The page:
We find this response a little disingenuous given that many people are having this same issue, especially when you consider that a large number of people experiencing this threading problem probably won’t take the time to write a negative review. That being said, YETI’s diagnosis of the root cause of the problem seems to be accurate.
What Can You Do about YETI's Chug Cap Threads Stripping?
#1 - Get a Replacement
If the button link doesn't work, go to https://www.yeti.com/warranty-information.html. Then under “READY TO GET STARTED?”, click the link for “WARRANTY CLAIM FORM”.
#2 - Get a Different Brand
If you’re deciding which bottle to buy and don’t want to run across this issue, one obvious solution is to choose a different bottle brand. There are plenty of water bottles on the market today, and some bottles like Takeyas usually come with a chug cap included. One thing we love about Takeyas is that the spout cap is attached to the cap base, so there’s no chance of losing or dropping the spout cap. ThermoFlask also has a similar cap style.
Links to each bottle's listing on Amazon are included.
#3 - Get a Different YETI Lid
If you’re a YETI fanatic, you know that going with a different brand isn’t an option. In that case, consider using a different lid since none of the other lids seem to have the same type of threading issue.
Currently YETI has six (6!) lid designs that fit their Rambler series bottles. We'll be testing all of them in an upcoming video, so stay tuned!
#4 - Keep Using the Chug Cap, but Be Careful!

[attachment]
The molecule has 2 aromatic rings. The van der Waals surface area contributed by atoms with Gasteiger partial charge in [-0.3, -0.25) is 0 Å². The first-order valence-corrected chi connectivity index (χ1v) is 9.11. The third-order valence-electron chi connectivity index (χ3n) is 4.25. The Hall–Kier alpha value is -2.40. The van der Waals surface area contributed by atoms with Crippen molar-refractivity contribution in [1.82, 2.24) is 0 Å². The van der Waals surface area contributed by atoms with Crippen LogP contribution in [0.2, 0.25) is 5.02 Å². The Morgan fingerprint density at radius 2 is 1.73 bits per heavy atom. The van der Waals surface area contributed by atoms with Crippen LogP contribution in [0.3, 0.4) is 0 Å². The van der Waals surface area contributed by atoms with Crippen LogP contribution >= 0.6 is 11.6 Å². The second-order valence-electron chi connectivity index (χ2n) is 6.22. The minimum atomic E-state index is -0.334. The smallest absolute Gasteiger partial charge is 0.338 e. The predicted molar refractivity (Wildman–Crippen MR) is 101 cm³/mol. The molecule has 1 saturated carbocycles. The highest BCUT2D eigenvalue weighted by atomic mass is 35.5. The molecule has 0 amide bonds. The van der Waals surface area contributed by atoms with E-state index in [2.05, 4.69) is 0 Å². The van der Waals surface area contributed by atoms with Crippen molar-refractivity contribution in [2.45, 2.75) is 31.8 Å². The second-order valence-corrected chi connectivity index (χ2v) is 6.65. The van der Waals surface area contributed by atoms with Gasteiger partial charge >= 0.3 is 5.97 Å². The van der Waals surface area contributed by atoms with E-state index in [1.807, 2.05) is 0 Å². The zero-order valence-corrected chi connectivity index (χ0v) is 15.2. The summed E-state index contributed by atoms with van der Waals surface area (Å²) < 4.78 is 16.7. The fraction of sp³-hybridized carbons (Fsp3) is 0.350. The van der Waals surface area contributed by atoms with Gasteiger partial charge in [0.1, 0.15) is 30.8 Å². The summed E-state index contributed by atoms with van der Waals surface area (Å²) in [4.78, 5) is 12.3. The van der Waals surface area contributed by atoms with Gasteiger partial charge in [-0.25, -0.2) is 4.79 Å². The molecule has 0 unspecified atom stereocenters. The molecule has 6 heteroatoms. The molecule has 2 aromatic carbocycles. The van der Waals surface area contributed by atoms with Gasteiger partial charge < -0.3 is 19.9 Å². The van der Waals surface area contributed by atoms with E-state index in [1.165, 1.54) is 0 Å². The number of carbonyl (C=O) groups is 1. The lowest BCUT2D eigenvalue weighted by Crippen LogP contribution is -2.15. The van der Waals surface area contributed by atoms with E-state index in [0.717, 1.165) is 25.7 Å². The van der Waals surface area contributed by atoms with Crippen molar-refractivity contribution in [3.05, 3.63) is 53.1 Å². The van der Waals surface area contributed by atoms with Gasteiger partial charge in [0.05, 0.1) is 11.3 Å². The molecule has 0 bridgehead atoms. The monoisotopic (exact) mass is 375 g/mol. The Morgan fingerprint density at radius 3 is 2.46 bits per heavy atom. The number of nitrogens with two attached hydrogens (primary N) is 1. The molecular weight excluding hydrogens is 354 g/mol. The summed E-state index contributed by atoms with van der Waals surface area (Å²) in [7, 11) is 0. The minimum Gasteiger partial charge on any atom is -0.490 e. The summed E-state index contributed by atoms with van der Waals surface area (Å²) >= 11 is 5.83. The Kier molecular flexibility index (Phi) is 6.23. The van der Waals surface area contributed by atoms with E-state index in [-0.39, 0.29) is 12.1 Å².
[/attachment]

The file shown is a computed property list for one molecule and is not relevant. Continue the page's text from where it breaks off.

Even though it may seem like we've been trashing on YETI's Chug Cap design, we actually really like it. If you want to stick with the YETI Chug Cap, just be mindful of how you use it. Make sure you have the spout cap aligned properly and perpendicularly to the base as much as possible before you start threading it on.
To be extra safe, just give the spout cap an easy spin without adding extra force. The cap threads on really nicely and easily when it’s aligned properly, and then you can just snug it up a little more to make sure the seal is leak-proof.
Whatever you do, don’t pull out the gun show. You shouldn’t have to use much force or effort to get a good seal, so if it feels like you’re straining to get the cap on, then odds are it’s not aligned properly.
We hope that YETI will take a closer look at their Chug Cap soon and redesign to help prevent this issue from happening, either by fine-tuning how the threads interact, changing the plastic composition, or maybe even overhauling the design.
Which Insulated Bottle is the Best?
Insulated water bottles have been around for a long time, but in the last decade or so their popularity skyrocketed with brands like Hydro Flask and YETI. There’s no doubt that the dual-wall insulation technology in these bottles is a wonderful quality of life improvement compared to non-insulated bottles, especially if you live in a hot region.
But if you look on Amazon today, you can find dozens if not hundreds of brands selling similar insulated bottles. So many people ask, which water bottle has the best insulation?
We tested 10 popular water bottles to see how well they hold ice.
The Best Insulated Bottle - A Video Review
If you'd rather watch the results, then check out our YouTube video below!